A time to celebrate. There are a few seminal moments that are significant in the history of championing a cause. In the past 10 years in the pain management area in Australia, one was the work of the founding members of Painaustralia to set up the organisation. After a lot of battles hard fought and won and with the help of all those who work to support consumers living with chronic pain as well as consumers themselves – 18 May 2021 is another.
The Action Plan was developed by Painaustralia in consultation with 25 national organisations and countless individuals and consumers groups, as well as State and Territory Departments of Health. It represents a critical step towards improving the quality of life for the millions of Australians who live with chronic pain and every day face the challenges of accessing affordable and pain treatment.
The final document launched this week closely reflects the 2019 version of the Action Plan, however there are some important changes including the additional action that the Electronic Persistent Pain Outcomes Collaboration (ePPOC) collects data on paediatric specialist pain services to inform the development of such education programs.
Another new action is the exploration of the development of “transitional pain clinics” in public and private hospitals which would involve engagement of acute/hospital-based services and community care. This would enable early identification and intervention and prevention for consumers experiencing acute pain that are at high risk of transitioning from acute pain to chronic pain.
I’ve worked in the health system for nearly three decades. During that time, I’ve seen the tides and appetites of governments wax and wane. I’ve seen issues go unaddressed and then suddenly catch a gust of interest that pushes them onto the map.
As many of you know, serious health system reform can often take a decade, even when the focus of reform is clearly defined. Considering that chronic pain was a largely invisible condition in the health policy field 10 years ago, the pace of change is relatively quick.
In marvelling at this momentous achievement, it’s important to acknowledge that this would not have been possible without the foundation laid by Painaustralia’s founding members, The Australian College of Anaesthetists (ANZCA), ANZCA Faculty of Pain Medicine, the Pain Foundation and the Australian Pain Society. Together with our broader membership working to reduce the impact of pain, their efforts in getting pain on the national agenda has been critical in getting us to where we are today.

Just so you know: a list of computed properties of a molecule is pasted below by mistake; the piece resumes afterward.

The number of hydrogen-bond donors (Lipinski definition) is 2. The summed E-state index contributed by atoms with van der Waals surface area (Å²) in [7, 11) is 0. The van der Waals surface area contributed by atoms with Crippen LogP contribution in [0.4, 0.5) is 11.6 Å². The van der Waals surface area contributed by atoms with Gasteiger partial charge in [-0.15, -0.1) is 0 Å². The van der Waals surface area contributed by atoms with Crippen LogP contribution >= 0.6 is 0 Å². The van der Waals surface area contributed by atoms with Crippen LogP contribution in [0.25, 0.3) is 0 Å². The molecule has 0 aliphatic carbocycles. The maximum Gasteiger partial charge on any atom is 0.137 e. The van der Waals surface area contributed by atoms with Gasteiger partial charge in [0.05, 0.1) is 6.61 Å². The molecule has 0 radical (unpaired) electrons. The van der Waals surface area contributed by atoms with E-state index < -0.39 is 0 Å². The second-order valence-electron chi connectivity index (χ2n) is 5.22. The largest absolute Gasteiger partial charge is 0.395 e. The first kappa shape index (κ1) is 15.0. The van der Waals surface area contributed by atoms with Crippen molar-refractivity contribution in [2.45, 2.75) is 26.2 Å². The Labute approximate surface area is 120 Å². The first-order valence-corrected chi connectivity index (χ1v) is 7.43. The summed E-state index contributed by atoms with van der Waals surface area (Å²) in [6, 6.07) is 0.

Now, as Professor Ian Chubb said at the announcement this week, ‘is when the work begins’. The beginning is over. Implementing the Plan’s 50 practical actions will not be an easy task and it will take a national effort and funding investment to achieve.
So the question now is how to move forward and translate the Action Plan into sustainable change?
The Action Plan contains 8 priority areas for action, with a large number of practical solutions to help and support those living with chronic pain. In Minister Hunt’s media release, he noted that the Action Plan outlines “the importance of educating Australians on understanding and managing pain, as well as providing a framework for health practitioners on how to deliver the best treatment and care to patients.”
A community awareness campaign about chronic pain and evidence-based management to assist those seeking pain treatment options is something that Painaustralia has consistently called for over many years. The launch of our upgraded National Pain Services Directory as well as the development of our website into an information hub will go some way towards this goal but we need to do a lot more to take the invisibility cloak off chronic pain.
We also need to hear the voices from those with lived experience. As Painaustralia’s pain champion, Tara Moss said at our Parliamentary Friends meeting, ‘Listen to chronic pain patients and their experiences and needs. Greater understanding is the road to better care’.
We’ll be writing to each State and Territory Health Minister to thank them for their support in endorsing the Action Plan and working with our members to map out the next steps towards translating the words into a better reality for the 3.4 million Australians living with chronic pain.
The launch of the National Action Plan has drawn a line in the sand. We can never go back. It is a time to acknowledge the persistence, patience and passion that have brought us to the end of the beginning. But not for long.
We now have a starting line and we will need all our energy and the support of many people across Australia if we are to energise the Plan and change the way people with pain are treated in Australia.